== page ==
A strong performance by its Australian operation enabled Kidderminster carpet manufacturer Victoria to offset disappointing UK sales and post a 25 per cent rise in first-half pre-tax profits.
The company yesterday said that despite a challenging UK environment, it remained optimistic that its overall performance would be ahead of last year and in line with both management and market expectations.
The carpet manufacturer, which also operates in Ireland and Canada, said its pretax profit for the half year to the end of September rose to £1.25 million from £1 million last year.
Revenue increased 6.4 per cent to £28.76 million from £27.03 million.
In the UK the company said the carpet market had been adversely affected by a number of factors which had resulted in a challenging trading environment.
Overall it said the market was probably down somewhere between five to 10 per cent, influenced by successive interest rate rises, the sub-prime financial crisis, lower disposable incomes and a slowing down in the housing market.
The company said trading in the first four months of the period had seen UK sales reasonably ahead of the corresponding period last year. However, there had been a marked decline during August and September.
This left revenues up 1.1 per cent for the half-year at £12.4 million, resulting in an operating profit decline of 23.2 per cent to £262,000 and a profit before tax of £135,000.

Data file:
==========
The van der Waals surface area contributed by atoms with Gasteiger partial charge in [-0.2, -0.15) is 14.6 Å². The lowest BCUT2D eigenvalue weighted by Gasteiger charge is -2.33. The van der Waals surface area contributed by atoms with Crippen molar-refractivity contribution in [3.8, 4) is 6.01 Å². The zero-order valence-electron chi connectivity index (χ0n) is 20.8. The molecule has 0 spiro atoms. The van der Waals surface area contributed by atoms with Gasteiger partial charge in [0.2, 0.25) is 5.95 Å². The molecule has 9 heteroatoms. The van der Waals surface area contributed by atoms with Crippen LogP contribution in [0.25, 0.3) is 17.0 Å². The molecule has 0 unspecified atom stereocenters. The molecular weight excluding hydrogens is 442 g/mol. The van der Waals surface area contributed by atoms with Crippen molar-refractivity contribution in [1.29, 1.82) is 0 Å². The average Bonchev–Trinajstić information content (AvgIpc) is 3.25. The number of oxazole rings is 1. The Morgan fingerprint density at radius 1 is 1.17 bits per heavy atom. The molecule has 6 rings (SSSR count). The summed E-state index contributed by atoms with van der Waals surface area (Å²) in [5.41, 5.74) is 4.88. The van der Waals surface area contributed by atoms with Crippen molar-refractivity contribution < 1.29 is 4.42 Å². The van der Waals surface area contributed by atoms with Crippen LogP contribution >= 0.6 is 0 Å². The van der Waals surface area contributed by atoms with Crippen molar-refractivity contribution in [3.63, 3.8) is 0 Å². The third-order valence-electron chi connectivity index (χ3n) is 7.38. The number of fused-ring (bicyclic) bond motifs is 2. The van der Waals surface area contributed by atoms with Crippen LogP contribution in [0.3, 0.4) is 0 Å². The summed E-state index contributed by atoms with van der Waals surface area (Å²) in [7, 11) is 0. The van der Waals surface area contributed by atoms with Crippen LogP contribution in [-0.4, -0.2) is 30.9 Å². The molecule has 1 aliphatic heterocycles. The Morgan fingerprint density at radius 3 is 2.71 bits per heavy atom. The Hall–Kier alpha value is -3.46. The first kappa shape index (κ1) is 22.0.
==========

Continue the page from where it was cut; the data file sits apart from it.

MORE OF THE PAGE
Group managing director Alan Bullock said that to remain competitive the company had invested in new plant and product during the first half to strengthen its position for the key second half period.
"We have spent significantly on new products and point-of-sale displays to ensure we can take advantage of all opportunities during the second half," he said.
The company also fared badly in Ireland where sales were down 13.7 per cent to £2.61 million and pre-tax profit dropped 46 per cent to £100,000.
Victoria blamed the "lumpy" nature of contract sales and a slowing in the Irish economy for the decline.
However, the disappointing situation in the UK and Irish markets was completely over-shadowed by the spectacular growth seen Down Under where the company increased its market share to around 15 per cent.
Revenues grew strongly from £11.7 million last year to £13.7 million, an increase of 17.1 per cent, with especially good results in Western Australia and Queensland due to the booming housing market in the states.
New products also enabled the company to increase its gross profit margin by 2.8 per cent.
Operating profit increased by £490,000, up by 53.2 per cent to £1.41 million and pre-tax profit by 61.1 per cent to £1.28 million compared with £790,000 last year.
"Clearly all parts of the group are profitable and we are lucky because of the diverse nature of the business," said Mr Bullock. "When economic conditions are tougher in one market as they currently are in the UK, then we have been able to offset this with a strong performance elsewhere - as we have seen with Australia," he added.
The group's Canadian affiliate Colin Campbell also continued to make good progress, with revenues up 13.6 per cent and pre-tax profit up 6.5 per cent on the corresponding period last year.
Chairman Bob Gilbert, who steps down next month after 11 years in office, said: "The continued growth we envisage from both existing product brands, recently introduced product styles and other initiatives will, we believe, enable us to take full advantage of our market leading position and successfully deal with whatever market conditions prevail."